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  • Wire My Brain is about taking back our brains and applying the radical, new science of brain (neuro) plasticity and epigenetics, to take charge of life and our civilization
  • Wire My Brain is about providing paradigm-changing brain information to achieve personal success in business, finance, education, government, and civil society that works for the benefit of all
  • Wire My Brain is about becoming more highly effective by understanding the workings of the brains of others in order to collaboratively solve complex issues and secure a sustainable future

coach potatoAugust 22, 2014
Children’s social skills may be declining as they have less time for face-to-face interaction due to their increased use of digital media, according to a UCLA psychology study.
UCLA scientists found that sixth-graders who went five days without even glancing at a smartphone, television or other digital screen did substantially better at reading human emotions than sixth-graders from the same school who continued to spend hours each day looking at their electronic devices.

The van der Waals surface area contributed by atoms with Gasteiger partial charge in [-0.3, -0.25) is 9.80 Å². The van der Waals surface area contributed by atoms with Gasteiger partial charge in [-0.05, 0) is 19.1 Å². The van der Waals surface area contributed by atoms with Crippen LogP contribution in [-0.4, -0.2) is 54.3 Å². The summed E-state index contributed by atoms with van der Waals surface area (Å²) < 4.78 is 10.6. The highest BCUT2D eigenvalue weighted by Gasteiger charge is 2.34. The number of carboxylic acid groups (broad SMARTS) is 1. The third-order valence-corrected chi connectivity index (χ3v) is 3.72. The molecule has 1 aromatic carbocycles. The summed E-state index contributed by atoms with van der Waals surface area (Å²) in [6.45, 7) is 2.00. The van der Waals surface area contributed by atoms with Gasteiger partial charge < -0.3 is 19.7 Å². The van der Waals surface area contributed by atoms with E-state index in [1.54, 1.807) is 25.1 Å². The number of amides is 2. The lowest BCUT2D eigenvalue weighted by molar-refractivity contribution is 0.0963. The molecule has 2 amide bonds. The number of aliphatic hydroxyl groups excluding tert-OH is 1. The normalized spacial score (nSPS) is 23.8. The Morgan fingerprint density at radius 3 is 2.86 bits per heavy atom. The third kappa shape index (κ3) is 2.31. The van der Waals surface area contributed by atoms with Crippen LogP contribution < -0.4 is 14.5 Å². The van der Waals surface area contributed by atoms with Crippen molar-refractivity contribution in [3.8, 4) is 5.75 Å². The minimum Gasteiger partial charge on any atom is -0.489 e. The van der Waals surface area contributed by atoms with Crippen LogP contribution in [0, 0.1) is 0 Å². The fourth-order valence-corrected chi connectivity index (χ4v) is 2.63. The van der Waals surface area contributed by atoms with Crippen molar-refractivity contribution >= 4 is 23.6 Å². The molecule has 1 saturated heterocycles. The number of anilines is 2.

“Many people are looking at the benefits of digital media in education, and not many are looking at the costs,” said Patricia Greenfield, a distinguished professor of psychology in the UCLA College and senior author of the study. “Decreased sensitivity to emotional cues — losing the ability to understand the emotions of other people — is one of the costs. The displacement of in-person social interaction by screen interaction seems to be reducing social skills.”
You can’t learn nonverbal emotional cues from a screen in the way you can learn it from face-to-face communication,” said lead author Yalda Uhls, a senior researcher with the UCLA’s Children’s Digital Media Center, Los Angeles. “If you’re not practicing face-to-face communication, you could be losing important social skills.”
Students participating in the study reported that they text, watch television and play video games for an average of four-and-a-half hours on a typical school day. Some surveys have found that the figure is even higher nationally, said Uhls.
The psychologists studied two sets of sixth-graders from a Southern California public school: 51 who lived together for five days at the Pali Institute, a nature and science camp about 70 miles east of Los Angeles, and 54 others from the same school.
The camp doesn’t allow students to use electronic devices — a policy that many students found to be challenging for the first couple of days. Most adapted quickly, however, according to camp counselors.